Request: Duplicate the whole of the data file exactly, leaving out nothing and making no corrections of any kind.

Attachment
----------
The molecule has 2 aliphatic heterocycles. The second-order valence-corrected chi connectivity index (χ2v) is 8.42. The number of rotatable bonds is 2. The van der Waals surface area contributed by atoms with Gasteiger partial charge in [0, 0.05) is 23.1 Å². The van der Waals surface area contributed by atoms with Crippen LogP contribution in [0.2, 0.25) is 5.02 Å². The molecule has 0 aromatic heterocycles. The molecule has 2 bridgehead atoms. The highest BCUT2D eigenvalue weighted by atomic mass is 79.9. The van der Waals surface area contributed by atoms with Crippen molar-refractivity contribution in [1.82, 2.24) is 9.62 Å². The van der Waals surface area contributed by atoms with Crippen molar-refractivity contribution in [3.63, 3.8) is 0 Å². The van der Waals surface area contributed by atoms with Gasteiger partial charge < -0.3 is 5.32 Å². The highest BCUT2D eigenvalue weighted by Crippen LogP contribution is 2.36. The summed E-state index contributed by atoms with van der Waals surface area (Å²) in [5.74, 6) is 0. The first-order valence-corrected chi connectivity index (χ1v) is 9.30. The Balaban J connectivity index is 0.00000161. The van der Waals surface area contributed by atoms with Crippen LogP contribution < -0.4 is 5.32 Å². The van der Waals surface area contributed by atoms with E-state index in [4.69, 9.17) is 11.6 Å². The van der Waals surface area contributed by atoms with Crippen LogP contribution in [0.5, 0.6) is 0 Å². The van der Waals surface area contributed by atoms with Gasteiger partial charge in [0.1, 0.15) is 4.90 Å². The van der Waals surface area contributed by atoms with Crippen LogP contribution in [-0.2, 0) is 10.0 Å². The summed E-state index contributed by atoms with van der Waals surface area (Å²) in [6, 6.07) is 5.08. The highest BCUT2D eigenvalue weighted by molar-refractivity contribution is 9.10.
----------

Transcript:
The molecule has 2 aliphatic heterocycles. The second-order valence-corrected chi connectivity index (χ2v) is 8.42. The number of rotatable bonds is 2. The van der Waals surface area contributed by atoms with Gasteiger partial charge in [0, 0.05) is 23.1 Å². The van der Waals surface area contributed by atoms with Crippen LogP contribution in [0.2, 0.25) is 5.02 Å². The molecule has 0 aromatic heterocycles. The molecule has 2 bridgehead atoms. The highest BCUT2D eigenvalue weighted by atomic mass is 79.9. The van der Waals surface area contributed by atoms with Crippen molar-refractivity contribution in [1.82, 2.24) is 9.62 Å². The van der Waals surface area contributed by atoms with Crippen molar-refractivity contribution in [3.63, 3.8) is 0 Å². The van der Waals surface area contributed by atoms with Gasteiger partial charge < -0.3 is 5.32 Å². The highest BCUT2D eigenvalue weighted by Crippen LogP contribution is 2.36. The summed E-state index contributed by atoms with van der Waals surface area (Å²) in [5.74, 6) is 0. The first-order valence-corrected chi connectivity index (χ1v) is 9.30. The Balaban J connectivity index is 0.00000161. The van der Waals surface area contributed by atoms with Crippen LogP contribution < -0.4 is 5.32 Å². The van der Waals surface area contributed by atoms with E-state index in [4.69, 9.17) is 11.6 Å². The van der Waals surface area contributed by atoms with Crippen LogP contribution in [0.5, 0.6) is 0 Å². The van der Waals surface area contributed by atoms with Gasteiger partial charge in [0.1, 0.15) is 4.90 Å². The van der Waals surface area contributed by atoms with Crippen LogP contribution in [-0.2, 0) is 10.0 Å². The summed E-state index contributed by atoms with van der Waals surface area (Å²) in [6, 6.07) is 5.08. The highest BCUT2D eigenvalue weighted by molar-refractivity contribution is 9.10.